With respect to information processing occurring at a process (activity done by a performer), a process step consumes information about input, does processing and produces output. The information output records that the process has taken place. If a process has I inputs, O outputs and T internal state information artifacts/variables, assuming that a process step manipulates 1 or more state variables, a processes step produces a maximum of 1 output variable (i.e., 1 LHS). Null processes, with no inputs and outputs, are omitted or handled separately. Thus, the process will have a minimum of |O| process steps and a maximum of |I|+|O|+|T| process steps.

As shown in FIG. 1, let a business process (like server change management or cooking a specific dish) be defined in the beginning and be represented by P0. Suppose P0 is now followed in k different places. Let the process be called P1 . . . Pk. What we want to determine at a time-point is the best-of-breed process P* among the k business process instances of the original process. Now what we mean by best can be subject to many interpretations. We give two interpretations; interpretation 1: where distance (P*, Pi)<distance (Pi, Pk), *≠i, i≠k; and interpretation 2: where score (M, P*)>score (M, Pj). In interpretation 1, P* is the generalized summary of P1 . . . Pk in the sense that it is closest to any other process in the set. In interpretation 2, with respect to some metrics M, P* is a process which does the same processing but has the best score compared to P1 . . . Pk.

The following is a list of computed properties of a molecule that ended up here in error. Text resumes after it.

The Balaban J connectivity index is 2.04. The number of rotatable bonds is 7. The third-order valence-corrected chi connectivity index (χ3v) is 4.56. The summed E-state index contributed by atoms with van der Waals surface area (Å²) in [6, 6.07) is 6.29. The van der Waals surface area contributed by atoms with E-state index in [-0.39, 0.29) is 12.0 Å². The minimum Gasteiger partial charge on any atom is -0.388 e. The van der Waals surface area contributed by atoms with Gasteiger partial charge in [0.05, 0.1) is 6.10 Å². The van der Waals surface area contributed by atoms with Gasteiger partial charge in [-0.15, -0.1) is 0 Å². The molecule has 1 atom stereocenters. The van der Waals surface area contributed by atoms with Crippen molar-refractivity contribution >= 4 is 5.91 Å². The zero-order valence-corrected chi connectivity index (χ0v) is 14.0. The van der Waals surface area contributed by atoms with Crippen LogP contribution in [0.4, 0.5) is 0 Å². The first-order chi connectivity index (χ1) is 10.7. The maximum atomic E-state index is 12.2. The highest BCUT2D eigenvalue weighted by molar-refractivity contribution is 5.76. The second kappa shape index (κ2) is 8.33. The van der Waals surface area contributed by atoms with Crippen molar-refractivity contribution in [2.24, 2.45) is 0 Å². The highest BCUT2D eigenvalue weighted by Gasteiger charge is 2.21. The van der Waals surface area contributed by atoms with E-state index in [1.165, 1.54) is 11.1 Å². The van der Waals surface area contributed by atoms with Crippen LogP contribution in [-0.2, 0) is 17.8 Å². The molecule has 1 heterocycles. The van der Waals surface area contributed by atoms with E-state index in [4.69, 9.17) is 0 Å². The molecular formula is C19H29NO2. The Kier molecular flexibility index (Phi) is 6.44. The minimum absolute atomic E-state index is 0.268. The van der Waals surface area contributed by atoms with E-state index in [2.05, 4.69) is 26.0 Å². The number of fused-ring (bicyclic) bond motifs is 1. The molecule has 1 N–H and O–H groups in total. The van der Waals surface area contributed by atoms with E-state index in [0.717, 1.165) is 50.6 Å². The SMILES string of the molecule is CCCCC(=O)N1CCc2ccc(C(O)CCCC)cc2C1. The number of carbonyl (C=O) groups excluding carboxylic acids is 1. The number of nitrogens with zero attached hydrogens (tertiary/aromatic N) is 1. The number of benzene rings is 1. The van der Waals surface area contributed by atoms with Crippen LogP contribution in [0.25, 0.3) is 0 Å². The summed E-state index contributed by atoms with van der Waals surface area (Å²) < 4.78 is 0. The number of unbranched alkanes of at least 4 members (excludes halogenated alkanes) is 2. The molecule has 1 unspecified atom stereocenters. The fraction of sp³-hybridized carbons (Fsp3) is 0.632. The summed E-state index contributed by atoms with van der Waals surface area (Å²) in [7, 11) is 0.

With respect to a first exemplary problem (Problem 1) it is desired to find which process is the best-of-breed among P1 . . . Pk. In interpretation 1: P*=arg minimum (i) {Sum [distance (Pi, Pk)]}. In interpretation 2: P*=arg maximum (i) {score (M, Pi)}.

With respect to a second exemplary problem (Problem 2) it is desired to find the best-of-breed process P* regardless of whether it is being practiced or not (i.e., P* is not necessary to be from P1 . . . Pk ). The method generates all possible process variants (the search space) and uses the interpretations functions to find the best-of-breed process.

In one embodiment shown in FIG. 2, the method of evaluating business processes comprises inputting a set of initial processes 202 and inputting a distance function 206 to provide process inputs 204. In item 210, the method determines whether new processes other than from P1 . . . Pk are allowed. If such new processes are not allowed, processing proceeds to item 212 where the method determines which of the initial processes is the best process by applying the initial processes to the distance function to determine which of the initial processes has the lowest measure score produced by the distance function. Therefore, the method identifies the initial process having the lowest summed measure score as the best-of-breed process.

However, if such new processes are allowed, processing proceeds to items 220-226 where the method determines which of the initial processes and the new processes is the best. More specifically, in item 220, the process of finding the best process translates the initial processes to counterparts for use with a Genetic Algorithm (GA). Next, in item 222, the method identifies and selects a fitness function for the Genetic Algorithm (the distance function in this example). This process continues by applying GA to the counterparts using the fitness function to generate variants and find a best fit (item 224). In item 224, the GA provides an output state (score) and the method determines which of the processes is closest to the output state to identify the best process. Then the best-of-breed process can be translated and output to the user in item 226.